INS is committed to helping people fulfil their potential and live a better life. To this end, 10% of all profits go to programs that:
- Assist indigenous Australians
- Promote the education of girls and communities in developing countries
- Support medical research
From its purpose, commitment, and values through to its business standards and philanthropy, INS is committed to being a formidable force for good!
In line with the INS values and commitment to give back to the community we are pleased to provide the latest update on our philanthropy activity:
Every year more than 625 Australian children will be diagnosed with cancer. Every week nearly three Australian children will die of cancer.
Children’s Cancer Institute is the only independent medical research institute in Australia devoted to research into the causes, prevention and cure of childhood cancer. It was founded by two fathers, Jack Kasses and John Lough, in 1976. Since that date, their vision has remained the same – to save the lives of all children with cancer and to eliminate their suffering.
INS is extremely proud to be supporting medical research so that the world-class scientists at the Children’s Cancer Institute can continue to discover ways to prevent cancer occurring, search for more effective diagnoses, examine better and safer treatment options and ultimately find a cure for children affected by this disease.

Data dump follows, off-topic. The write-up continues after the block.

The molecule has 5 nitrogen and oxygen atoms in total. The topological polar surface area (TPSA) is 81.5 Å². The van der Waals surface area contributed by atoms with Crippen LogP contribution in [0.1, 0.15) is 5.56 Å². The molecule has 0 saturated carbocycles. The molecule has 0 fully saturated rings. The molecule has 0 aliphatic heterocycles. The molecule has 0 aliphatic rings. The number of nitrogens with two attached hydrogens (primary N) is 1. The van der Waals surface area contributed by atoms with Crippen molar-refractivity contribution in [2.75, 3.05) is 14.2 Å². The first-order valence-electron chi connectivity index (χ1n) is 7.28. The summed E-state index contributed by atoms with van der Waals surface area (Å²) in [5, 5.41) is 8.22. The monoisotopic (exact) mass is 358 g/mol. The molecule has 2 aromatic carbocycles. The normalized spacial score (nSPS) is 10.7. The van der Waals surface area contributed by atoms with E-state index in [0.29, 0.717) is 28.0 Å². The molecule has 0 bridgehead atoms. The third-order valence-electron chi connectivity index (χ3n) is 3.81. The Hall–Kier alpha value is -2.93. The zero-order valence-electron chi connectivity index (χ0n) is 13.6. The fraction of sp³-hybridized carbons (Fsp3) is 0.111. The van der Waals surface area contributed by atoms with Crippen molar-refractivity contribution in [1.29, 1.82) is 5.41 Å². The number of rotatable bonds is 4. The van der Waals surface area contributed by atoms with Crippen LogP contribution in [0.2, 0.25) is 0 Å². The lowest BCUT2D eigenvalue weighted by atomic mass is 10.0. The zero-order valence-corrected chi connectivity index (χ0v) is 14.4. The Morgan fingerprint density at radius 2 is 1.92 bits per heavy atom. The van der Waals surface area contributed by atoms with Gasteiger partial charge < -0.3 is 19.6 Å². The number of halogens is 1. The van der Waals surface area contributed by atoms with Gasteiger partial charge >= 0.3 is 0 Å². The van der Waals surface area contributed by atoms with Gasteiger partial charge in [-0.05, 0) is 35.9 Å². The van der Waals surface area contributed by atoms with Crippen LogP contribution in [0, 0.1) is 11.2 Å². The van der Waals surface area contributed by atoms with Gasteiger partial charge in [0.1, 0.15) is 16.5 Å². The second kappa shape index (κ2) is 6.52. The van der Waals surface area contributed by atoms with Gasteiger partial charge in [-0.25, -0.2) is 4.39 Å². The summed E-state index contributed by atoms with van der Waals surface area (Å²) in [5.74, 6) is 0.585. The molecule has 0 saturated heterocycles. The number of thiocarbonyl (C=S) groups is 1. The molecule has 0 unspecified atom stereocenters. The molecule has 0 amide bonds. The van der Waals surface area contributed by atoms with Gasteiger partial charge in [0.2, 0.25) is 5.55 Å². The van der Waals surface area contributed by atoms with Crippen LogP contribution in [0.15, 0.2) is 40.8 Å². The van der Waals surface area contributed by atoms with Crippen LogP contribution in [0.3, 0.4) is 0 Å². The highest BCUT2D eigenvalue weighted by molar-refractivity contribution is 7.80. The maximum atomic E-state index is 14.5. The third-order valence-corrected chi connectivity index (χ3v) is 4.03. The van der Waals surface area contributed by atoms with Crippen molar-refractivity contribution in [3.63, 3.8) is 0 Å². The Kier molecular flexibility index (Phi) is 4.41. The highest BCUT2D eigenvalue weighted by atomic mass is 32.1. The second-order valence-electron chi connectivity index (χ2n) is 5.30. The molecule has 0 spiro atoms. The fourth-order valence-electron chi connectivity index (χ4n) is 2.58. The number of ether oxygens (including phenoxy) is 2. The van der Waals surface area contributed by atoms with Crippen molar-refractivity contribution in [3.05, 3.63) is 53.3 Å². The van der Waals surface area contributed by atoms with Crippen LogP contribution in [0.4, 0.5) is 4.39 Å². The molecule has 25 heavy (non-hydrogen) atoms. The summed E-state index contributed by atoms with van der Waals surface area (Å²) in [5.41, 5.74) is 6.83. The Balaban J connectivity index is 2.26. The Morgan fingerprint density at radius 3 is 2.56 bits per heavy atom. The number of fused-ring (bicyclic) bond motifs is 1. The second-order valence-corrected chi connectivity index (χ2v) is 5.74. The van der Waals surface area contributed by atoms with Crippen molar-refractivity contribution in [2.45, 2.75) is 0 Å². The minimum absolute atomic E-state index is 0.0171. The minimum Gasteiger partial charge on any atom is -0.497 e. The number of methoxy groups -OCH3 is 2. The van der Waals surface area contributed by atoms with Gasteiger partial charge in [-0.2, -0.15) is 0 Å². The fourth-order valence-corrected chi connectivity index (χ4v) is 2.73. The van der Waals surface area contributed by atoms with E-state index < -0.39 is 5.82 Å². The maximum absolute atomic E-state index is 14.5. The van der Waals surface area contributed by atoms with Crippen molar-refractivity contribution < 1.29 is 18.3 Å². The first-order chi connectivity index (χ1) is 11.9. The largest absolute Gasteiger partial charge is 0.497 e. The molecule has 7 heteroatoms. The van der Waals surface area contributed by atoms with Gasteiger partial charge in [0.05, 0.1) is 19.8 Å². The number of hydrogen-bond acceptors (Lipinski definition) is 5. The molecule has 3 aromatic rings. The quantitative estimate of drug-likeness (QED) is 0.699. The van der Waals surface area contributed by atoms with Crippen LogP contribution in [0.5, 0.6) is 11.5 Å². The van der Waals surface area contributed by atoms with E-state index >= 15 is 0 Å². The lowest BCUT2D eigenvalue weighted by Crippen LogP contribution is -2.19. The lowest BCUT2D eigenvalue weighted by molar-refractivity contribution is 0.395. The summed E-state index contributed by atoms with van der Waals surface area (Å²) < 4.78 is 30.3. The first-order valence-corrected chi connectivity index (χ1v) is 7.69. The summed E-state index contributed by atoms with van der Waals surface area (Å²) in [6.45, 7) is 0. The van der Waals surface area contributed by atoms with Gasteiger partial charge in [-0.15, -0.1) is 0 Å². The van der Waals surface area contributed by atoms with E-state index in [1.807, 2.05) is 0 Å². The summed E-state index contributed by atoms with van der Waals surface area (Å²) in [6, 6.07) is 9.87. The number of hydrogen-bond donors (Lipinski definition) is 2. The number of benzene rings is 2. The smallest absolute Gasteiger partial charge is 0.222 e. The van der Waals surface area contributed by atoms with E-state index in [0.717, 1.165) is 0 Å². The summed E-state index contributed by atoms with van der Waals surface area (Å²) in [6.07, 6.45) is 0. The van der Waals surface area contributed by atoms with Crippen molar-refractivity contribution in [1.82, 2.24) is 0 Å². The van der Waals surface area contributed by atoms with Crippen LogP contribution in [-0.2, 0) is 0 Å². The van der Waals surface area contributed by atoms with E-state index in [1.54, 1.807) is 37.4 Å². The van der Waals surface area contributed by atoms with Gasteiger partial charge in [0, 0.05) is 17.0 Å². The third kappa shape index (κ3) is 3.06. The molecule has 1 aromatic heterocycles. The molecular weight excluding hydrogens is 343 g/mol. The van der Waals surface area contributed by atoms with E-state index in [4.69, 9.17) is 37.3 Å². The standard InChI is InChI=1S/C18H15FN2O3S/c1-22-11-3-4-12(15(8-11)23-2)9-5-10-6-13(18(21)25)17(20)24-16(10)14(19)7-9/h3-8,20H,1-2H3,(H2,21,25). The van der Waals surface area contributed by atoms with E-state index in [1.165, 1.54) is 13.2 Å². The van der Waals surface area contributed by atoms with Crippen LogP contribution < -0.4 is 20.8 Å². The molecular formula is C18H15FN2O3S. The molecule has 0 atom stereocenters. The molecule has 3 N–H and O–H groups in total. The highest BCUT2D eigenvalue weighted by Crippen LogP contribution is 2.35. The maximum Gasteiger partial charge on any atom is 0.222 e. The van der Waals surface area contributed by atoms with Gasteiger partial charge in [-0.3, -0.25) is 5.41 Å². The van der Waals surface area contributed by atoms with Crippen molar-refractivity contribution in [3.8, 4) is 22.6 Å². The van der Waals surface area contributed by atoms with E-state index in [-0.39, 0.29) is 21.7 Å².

In Australia, one in 2,500 babies are born with CF, that’s one every four days. Management and treatment of CF is lifelong, ongoing and relentless. There is currently no cure and so research to find a cure and more effective treatment methods is critical. INS is very proud to have supported the CF Association Canberra.
Weave is a non-profit community organisation that has been working with disadvantaged and vulnerable young people, women, children and families predominately from, but not limited to, Aboriginal and Torres Strait Islander backgrounds in the City of Sydney and South Sydney areas for over 30 years. This Program was designed for young people who have been identified as ‘at risk’ with the aim to keep these kids engaged in school and school activities until they complete Year 12.
NHCC supports 240 children living at the orphanage; 20 teens living in a transition home who are studying tertiary education; and an outreach program for 1,400 children with HIV/ AIDS who still have a living carer.
When I first arrived at the orphanage the children remembered me and showered me with hugs and handmade gifts. It’s amazing to see that despite the traumas of their past the children are able to look forward to their future with hope. During this visit I was able to present the founders with a donation from the INS team to support the NHCC programs to change the lives of the children.” Elissa So